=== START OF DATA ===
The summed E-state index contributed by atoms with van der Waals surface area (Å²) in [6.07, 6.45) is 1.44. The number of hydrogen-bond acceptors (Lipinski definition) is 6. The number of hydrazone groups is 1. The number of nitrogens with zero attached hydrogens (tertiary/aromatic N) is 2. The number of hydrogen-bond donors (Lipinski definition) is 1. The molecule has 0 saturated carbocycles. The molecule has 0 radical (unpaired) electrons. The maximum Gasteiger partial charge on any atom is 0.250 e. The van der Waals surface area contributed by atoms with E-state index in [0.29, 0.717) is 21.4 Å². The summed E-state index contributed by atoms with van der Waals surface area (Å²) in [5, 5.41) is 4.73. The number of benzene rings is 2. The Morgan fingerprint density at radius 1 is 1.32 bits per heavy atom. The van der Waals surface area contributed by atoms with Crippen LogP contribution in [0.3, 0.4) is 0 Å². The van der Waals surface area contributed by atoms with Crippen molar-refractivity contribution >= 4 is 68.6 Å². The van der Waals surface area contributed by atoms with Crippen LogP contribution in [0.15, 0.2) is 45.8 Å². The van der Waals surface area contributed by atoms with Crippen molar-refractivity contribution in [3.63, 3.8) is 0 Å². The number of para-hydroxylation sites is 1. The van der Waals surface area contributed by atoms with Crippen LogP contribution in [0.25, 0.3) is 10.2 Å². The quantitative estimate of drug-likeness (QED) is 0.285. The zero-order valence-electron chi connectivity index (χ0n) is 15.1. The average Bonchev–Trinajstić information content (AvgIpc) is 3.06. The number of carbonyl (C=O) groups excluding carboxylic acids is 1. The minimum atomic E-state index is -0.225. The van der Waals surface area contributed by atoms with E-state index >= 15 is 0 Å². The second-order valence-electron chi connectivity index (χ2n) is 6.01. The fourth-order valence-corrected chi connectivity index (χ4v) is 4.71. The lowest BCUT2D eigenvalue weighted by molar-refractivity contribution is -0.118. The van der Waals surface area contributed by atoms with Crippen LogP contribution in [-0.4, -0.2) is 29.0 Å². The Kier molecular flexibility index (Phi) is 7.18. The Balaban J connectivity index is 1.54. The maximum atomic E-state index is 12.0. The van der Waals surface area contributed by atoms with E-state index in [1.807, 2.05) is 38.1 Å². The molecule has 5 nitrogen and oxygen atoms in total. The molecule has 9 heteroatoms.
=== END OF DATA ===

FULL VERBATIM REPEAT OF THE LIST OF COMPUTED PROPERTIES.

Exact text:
The summed E-state index contributed by atoms with van der Waals surface area (Å²) in [6.07, 6.45) is 1.44. The number of hydrogen-bond acceptors (Lipinski definition) is 6. The number of hydrazone groups is 1. The number of nitrogens with zero attached hydrogens (tertiary/aromatic N) is 2. The number of hydrogen-bond donors (Lipinski definition) is 1. The molecule has 0 saturated carbocycles. The molecule has 0 radical (unpaired) electrons. The maximum Gasteiger partial charge on any atom is 0.250 e. The van der Waals surface area contributed by atoms with E-state index in [0.29, 0.717) is 21.4 Å². The summed E-state index contributed by atoms with van der Waals surface area (Å²) in [5, 5.41) is 4.73. The number of benzene rings is 2. The Morgan fingerprint density at radius 1 is 1.32 bits per heavy atom. The van der Waals surface area contributed by atoms with Crippen LogP contribution in [0.3, 0.4) is 0 Å². The van der Waals surface area contributed by atoms with Crippen molar-refractivity contribution >= 4 is 68.6 Å². The van der Waals surface area contributed by atoms with Crippen LogP contribution in [0.15, 0.2) is 45.8 Å². The van der Waals surface area contributed by atoms with Crippen molar-refractivity contribution in [3.63, 3.8) is 0 Å². The number of para-hydroxylation sites is 1. The van der Waals surface area contributed by atoms with Crippen LogP contribution in [0.25, 0.3) is 10.2 Å². The quantitative estimate of drug-likeness (QED) is 0.285. The zero-order valence-electron chi connectivity index (χ0n) is 15.1. The average Bonchev–Trinajstić information content (AvgIpc) is 3.06. The number of carbonyl (C=O) groups excluding carboxylic acids is 1. The minimum atomic E-state index is -0.225. The van der Waals surface area contributed by atoms with E-state index >= 15 is 0 Å². The second-order valence-electron chi connectivity index (χ2n) is 6.01. The fourth-order valence-corrected chi connectivity index (χ4v) is 4.71. The lowest BCUT2D eigenvalue weighted by molar-refractivity contribution is -0.118. The van der Waals surface area contributed by atoms with Crippen LogP contribution in [-0.4, -0.2) is 29.0 Å². The Kier molecular flexibility index (Phi) is 7.18. The Balaban J connectivity index is 1.54. The maximum atomic E-state index is 12.0. The van der Waals surface area contributed by atoms with E-state index in [1.807, 2.05) is 38.1 Å². The molecule has 5 nitrogen and oxygen atoms in total. The molecule has 9 heteroatoms.